Imperial College London


Faculty of EngineeringDepartment of Mechanical Engineering

Research Associate



l.hirschberg CV




488cCity and Guilds BuildingSouth Kensington Campus




Research experience

Hirschberg specializes in the application of a fundamental-research approach to the investigation of pertinent industrial and environmental fluid mechanics problems. He currently investigates the aeroacoustic properties of perforations. This activity is part of Prof. Aimee S. Morgans’ AFIRMATIVE project (ERC Consolidator Grant, WP2 “Burner and Damper Acoustic Models”). In the past, Hirschberg accrued the following research experience:
• Performing original vorticity-noise experiments, carrying out post processing and analysis of the resulting data (combustion-noise problem).
• Analytical modeling based analysis of previously-published empirical vorticity-noise data (combustion-noise problem).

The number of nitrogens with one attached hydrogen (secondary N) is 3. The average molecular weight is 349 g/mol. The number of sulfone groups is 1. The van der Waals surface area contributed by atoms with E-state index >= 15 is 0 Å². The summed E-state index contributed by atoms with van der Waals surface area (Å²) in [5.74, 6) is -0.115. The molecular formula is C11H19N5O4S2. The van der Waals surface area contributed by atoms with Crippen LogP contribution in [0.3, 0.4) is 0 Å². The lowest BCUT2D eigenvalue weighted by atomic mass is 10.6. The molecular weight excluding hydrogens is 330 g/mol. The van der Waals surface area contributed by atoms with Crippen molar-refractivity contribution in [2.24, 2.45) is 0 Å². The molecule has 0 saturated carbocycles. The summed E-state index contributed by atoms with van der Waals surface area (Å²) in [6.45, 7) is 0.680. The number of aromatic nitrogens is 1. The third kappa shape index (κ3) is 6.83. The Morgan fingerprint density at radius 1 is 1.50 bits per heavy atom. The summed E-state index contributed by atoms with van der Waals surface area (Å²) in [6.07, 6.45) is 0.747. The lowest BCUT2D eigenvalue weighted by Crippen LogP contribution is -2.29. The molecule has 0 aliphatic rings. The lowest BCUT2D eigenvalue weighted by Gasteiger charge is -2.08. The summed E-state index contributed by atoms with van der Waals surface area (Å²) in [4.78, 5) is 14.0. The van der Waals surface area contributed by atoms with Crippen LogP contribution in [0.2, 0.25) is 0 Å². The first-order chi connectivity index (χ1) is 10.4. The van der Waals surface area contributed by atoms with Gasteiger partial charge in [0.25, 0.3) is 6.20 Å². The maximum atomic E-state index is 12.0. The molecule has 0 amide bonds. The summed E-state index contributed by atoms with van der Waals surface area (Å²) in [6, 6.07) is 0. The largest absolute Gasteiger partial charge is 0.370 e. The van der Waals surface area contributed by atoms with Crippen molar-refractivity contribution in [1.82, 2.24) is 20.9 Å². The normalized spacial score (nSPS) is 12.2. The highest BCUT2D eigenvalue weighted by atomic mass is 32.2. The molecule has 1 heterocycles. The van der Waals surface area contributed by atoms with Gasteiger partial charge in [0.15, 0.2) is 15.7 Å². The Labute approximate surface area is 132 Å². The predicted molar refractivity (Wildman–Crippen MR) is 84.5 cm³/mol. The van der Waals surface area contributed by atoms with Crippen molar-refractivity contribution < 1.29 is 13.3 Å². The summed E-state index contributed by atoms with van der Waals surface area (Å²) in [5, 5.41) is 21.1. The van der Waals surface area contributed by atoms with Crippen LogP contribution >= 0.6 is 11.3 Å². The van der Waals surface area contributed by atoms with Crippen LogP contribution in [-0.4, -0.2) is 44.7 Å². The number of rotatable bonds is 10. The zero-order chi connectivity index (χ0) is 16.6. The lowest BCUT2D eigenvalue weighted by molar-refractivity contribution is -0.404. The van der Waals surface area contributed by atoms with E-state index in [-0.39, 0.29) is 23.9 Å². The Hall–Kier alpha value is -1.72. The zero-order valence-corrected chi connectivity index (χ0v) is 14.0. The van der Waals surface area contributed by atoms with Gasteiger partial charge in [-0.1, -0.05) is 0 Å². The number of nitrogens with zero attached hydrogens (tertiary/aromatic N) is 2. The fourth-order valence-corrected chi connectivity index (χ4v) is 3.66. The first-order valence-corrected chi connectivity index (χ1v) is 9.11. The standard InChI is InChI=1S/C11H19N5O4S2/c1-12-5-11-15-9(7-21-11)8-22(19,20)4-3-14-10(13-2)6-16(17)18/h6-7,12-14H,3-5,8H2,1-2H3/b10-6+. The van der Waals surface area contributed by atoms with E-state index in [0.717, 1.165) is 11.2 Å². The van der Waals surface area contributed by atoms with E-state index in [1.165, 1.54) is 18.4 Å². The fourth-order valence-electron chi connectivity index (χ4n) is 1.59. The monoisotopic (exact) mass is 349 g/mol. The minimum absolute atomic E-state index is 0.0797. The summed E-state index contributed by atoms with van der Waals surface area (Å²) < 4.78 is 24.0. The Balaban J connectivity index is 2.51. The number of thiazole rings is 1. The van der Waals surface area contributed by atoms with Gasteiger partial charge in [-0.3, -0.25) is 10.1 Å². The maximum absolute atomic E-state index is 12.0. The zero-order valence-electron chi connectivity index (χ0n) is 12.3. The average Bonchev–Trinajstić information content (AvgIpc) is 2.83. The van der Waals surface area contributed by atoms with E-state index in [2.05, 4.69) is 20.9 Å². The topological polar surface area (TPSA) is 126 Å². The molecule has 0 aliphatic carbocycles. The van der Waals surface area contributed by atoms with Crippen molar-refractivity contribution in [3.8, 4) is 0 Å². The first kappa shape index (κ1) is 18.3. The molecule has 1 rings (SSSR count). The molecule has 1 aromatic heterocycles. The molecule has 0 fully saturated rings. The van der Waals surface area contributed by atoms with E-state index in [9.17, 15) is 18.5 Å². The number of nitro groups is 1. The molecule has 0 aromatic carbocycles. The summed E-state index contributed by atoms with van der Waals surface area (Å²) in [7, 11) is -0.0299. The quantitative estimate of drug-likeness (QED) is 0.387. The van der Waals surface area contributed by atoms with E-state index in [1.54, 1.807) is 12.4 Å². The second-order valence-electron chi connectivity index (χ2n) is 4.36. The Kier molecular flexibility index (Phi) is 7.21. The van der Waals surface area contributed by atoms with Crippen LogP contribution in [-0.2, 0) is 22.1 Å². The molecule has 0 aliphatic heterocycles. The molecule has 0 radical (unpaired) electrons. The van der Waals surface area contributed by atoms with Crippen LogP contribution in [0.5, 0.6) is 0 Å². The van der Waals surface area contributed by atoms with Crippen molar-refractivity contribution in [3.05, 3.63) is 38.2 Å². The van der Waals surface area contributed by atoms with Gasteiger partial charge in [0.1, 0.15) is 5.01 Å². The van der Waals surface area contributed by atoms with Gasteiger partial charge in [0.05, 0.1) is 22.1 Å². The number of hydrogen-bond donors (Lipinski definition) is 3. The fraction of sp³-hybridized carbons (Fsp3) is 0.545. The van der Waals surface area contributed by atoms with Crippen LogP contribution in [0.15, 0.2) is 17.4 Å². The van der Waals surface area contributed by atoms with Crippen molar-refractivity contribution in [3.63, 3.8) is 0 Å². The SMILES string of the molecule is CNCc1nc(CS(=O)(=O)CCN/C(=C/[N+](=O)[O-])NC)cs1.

• Aeroacoustic modeling of self-sustained pressure pulsations in solid rocket motors (combustion-noise problem).
• Analytical modeling and numerical simulation based analysis of thin-liquid film stability experiments (for nano-lithography and industrial thin-film coating).
• Theoretical development of diffuse-interface theory for contact line dynamics (for nano-lithography and industrial thin-film coating).
• Analytical modeling and experimental investigation of the stability of a linearly-stratified wide-gap Taylor-Couette flow (fundamental research for oceanographic/geophysical fluid mechanics).
• Laser-induced fluorescence spectroscopy of indium-bromide vapor with kinetic-theory modeling of pressure broadening observed in these measurements (lighting applications).

PhD Thesis

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L. Hirschberg, Low Order Modeling of Vortex Driven Self-Sustained Pressure Pulsations in Solid Rocket Motors,PhD Thesis, CentraleSupélec, Université Paris-Saclay, France, 2019. link to full text

MSc Thesis

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L. Hirschberg, ``Contributions to the study of the capillarity of thin liquid films: analysis of measurements of dry spot nucleation and the use of diffuse interface theory for contact line dynamics,'' MSc Thesis, Eindhoven University of Technology, 2014. link to full text